Gawking at a disaster with sympathy is unfortunately a part of human nature. It's fascinating for many to look at the tragedy with a frown on the forehead and none in the heart. And out of this desire has arisen, disaster tourism. From natural disasters to man-made ones, tragic incidents around the world has been attracting tourists since quite some time. Disaster tourism is generated from the aftermath of a major disaster or traumatic event. Some of the examples of disaster tourism include Chernobyl's Exclusion Zone in Ukraine, war zones in Iraq and Afghanistan, holocaust concentration camps in Europe, battlefield sites among many others. Last Chance Tourism: Boon and Bane of This Growing Trend Among Travellers That Affects Tourist Spots.
Photography has played a big role in making these dark tourism sites quite popular. Pictures have been making sites of disaster famous since the Second World War and continue to be a good storyteller. It is also loosely related to dark tourism which is also known as black tourism or grief tourism. Dark tourism is primarily related to travelling to places historically associated with death or tragedy. However, unlike disaster tourism, the main attraction of dark tourism is the historical value of the place over death and suffering. Last Chance Tourism: From Great Barrier Reef to Machu Picchu, 7 Places People Are Visiting Before They're Lost Forever Due to Climate Change!
The Insensitive Nature of Disaster Tourism
Recently, Instagrammers came under the fire for posing into the front of the nuclear disaster site Chernobyl and posting the pictures on social media. The disaster site became after SKY UK/HBO miniseries Chernobyl which traces what led to the nuclear accident on April 26, 1986, in the Chernobyl Nuclear Power Plant, near the city of Pripyat in the north of the Ukrainian SSR. Social media influencers were called insensitive for treating the place as yet another photoshoot location. While many tried to defend their actions, the incident kickstarted debates on the terrible nature of disaster tourism.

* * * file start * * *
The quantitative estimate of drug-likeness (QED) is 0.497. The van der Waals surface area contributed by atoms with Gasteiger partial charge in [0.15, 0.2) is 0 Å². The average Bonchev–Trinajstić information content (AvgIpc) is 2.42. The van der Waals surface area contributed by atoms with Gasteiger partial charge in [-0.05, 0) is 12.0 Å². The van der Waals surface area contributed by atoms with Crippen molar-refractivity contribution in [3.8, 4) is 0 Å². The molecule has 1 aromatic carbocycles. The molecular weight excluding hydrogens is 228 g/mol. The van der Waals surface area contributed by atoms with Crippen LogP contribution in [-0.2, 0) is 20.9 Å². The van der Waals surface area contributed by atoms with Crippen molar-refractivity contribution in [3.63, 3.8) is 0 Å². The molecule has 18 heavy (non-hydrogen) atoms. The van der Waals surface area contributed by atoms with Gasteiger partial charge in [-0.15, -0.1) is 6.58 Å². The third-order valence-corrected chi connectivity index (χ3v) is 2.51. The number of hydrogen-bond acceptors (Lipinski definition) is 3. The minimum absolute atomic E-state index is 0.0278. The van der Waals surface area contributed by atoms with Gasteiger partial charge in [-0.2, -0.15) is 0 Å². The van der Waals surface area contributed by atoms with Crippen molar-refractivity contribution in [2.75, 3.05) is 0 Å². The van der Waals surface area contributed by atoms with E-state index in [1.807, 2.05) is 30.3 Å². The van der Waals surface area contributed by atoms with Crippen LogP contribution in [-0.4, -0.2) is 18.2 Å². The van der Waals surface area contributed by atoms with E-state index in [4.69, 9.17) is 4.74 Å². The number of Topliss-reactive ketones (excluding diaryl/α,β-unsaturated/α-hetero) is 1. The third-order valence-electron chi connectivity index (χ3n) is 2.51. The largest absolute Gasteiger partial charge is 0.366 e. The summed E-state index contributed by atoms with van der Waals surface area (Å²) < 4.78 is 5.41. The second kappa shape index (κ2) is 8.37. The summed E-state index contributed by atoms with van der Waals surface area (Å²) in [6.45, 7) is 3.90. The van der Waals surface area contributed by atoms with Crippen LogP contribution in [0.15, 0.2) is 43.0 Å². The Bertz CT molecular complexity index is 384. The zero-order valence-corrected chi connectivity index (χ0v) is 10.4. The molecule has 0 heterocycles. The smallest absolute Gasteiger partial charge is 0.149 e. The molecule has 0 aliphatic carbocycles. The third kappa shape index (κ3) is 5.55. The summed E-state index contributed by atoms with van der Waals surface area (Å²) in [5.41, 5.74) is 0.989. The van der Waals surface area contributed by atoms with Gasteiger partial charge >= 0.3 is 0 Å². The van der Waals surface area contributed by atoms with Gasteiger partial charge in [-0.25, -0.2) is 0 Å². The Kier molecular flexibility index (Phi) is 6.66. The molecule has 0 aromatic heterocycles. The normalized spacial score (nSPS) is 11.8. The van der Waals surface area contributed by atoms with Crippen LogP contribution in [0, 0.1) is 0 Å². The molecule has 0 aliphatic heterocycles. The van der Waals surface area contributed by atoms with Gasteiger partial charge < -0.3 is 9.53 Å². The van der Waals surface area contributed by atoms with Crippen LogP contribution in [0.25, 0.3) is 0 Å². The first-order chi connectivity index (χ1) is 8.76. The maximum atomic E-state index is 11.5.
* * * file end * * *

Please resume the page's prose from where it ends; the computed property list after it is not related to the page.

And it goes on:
Other than behavioural issues of people, these sites may pose an actual danger to visitors. If it's a place that just witnessed an earthquake, flood or similar disaster, visiting such places is not recommendable. While rubbernecking is a natural reaction, it can lead people into dangerous situations. Hiroshima Day 2019: History, Facts and Pictures of the Japanese City Bombed During World War 2.
The Other Side of Disaster Tourism
Although disaster tourism comes with an array of social issues, it also has a positive side. The arrival of visitors at ravaged sites pumps money into the local economy. The interest of a section of people will help another group in building back their lives. This will be useful once the emergency has passed and the region is getting back to normalcy. It also helps in spreading information about the place. The region stands as a living symbol of the catastrophe which occurred there. And in case of a man-made one, it tries to tell the future generation to not repeat the same mistake.
Some of the places popular for disaster tourism includes Fukushima Daiichi nuclear disaster, Nevada National security site, Hiroshima Peace Memorial in Japan and Pompeii in Italy. While disaster tourism feeds on the curiosity of the people to peep at the apathy of the less privileged, it has another side that helps in keeping the economy going. It depends on the traveller how they plan to treat the place and return as better informed people.